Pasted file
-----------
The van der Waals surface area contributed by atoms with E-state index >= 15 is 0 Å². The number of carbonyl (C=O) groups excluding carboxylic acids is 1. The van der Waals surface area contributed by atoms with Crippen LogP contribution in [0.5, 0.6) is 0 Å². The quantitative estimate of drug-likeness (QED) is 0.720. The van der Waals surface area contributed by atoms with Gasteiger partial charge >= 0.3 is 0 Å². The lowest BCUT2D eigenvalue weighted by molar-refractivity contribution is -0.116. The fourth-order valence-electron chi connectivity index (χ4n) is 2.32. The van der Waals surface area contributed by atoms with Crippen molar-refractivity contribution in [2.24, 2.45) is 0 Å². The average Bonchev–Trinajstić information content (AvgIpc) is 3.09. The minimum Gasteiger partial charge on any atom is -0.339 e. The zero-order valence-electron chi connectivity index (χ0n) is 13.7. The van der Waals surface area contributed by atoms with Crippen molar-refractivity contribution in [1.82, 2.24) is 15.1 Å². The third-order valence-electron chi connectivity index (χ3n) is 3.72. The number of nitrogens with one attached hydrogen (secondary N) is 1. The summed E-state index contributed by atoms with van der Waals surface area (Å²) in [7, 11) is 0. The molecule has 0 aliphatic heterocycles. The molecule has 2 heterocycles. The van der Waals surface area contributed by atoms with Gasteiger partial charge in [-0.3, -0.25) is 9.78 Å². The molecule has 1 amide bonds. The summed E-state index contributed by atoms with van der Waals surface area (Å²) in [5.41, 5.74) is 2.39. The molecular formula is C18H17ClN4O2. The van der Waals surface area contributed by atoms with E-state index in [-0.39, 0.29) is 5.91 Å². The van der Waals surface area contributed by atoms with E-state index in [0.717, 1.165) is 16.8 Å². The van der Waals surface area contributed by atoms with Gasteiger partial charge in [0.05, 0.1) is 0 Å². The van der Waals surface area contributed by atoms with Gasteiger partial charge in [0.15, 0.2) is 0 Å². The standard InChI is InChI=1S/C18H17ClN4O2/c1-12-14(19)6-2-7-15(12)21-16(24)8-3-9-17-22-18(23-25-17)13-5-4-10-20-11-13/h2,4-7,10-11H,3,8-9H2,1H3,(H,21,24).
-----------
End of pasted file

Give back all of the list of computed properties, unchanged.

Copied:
The van der Waals surface area contributed by atoms with E-state index >= 15 is 0 Å². The number of carbonyl (C=O) groups excluding carboxylic acids is 1. The van der Waals surface area contributed by atoms with Crippen LogP contribution in [0.5, 0.6) is 0 Å². The quantitative estimate of drug-likeness (QED) is 0.720. The van der Waals surface area contributed by atoms with Gasteiger partial charge >= 0.3 is 0 Å². The lowest BCUT2D eigenvalue weighted by molar-refractivity contribution is -0.116. The fourth-order valence-electron chi connectivity index (χ4n) is 2.32. The van der Waals surface area contributed by atoms with Crippen molar-refractivity contribution in [2.24, 2.45) is 0 Å². The average Bonchev–Trinajstić information content (AvgIpc) is 3.09. The minimum Gasteiger partial charge on any atom is -0.339 e. The zero-order valence-electron chi connectivity index (χ0n) is 13.7. The van der Waals surface area contributed by atoms with Crippen molar-refractivity contribution in [1.82, 2.24) is 15.1 Å². The third-order valence-electron chi connectivity index (χ3n) is 3.72. The number of nitrogens with one attached hydrogen (secondary N) is 1. The summed E-state index contributed by atoms with van der Waals surface area (Å²) in [7, 11) is 0. The molecule has 0 aliphatic heterocycles. The molecule has 2 heterocycles. The van der Waals surface area contributed by atoms with Gasteiger partial charge in [-0.3, -0.25) is 9.78 Å². The molecule has 1 amide bonds. The summed E-state index contributed by atoms with van der Waals surface area (Å²) in [5.41, 5.74) is 2.39. The molecular formula is C18H17ClN4O2. The van der Waals surface area contributed by atoms with E-state index in [-0.39, 0.29) is 5.91 Å². The van der Waals surface area contributed by atoms with E-state index in [0.717, 1.165) is 16.8 Å². The van der Waals surface area contributed by atoms with Gasteiger partial charge in [0.05, 0.1) is 0 Å². The van der Waals surface area contributed by atoms with Gasteiger partial charge in [0.15, 0.2) is 0 Å². The standard InChI is InChI=1S/C18H17ClN4O2/c1-12-14(19)6-2-7-15(12)21-16(24)8-3-9-17-22-18(23-25-17)13-5-4-10-20-11-13/h2,4-7,10-11H,3,8-9H2,1H3,(H,21,24).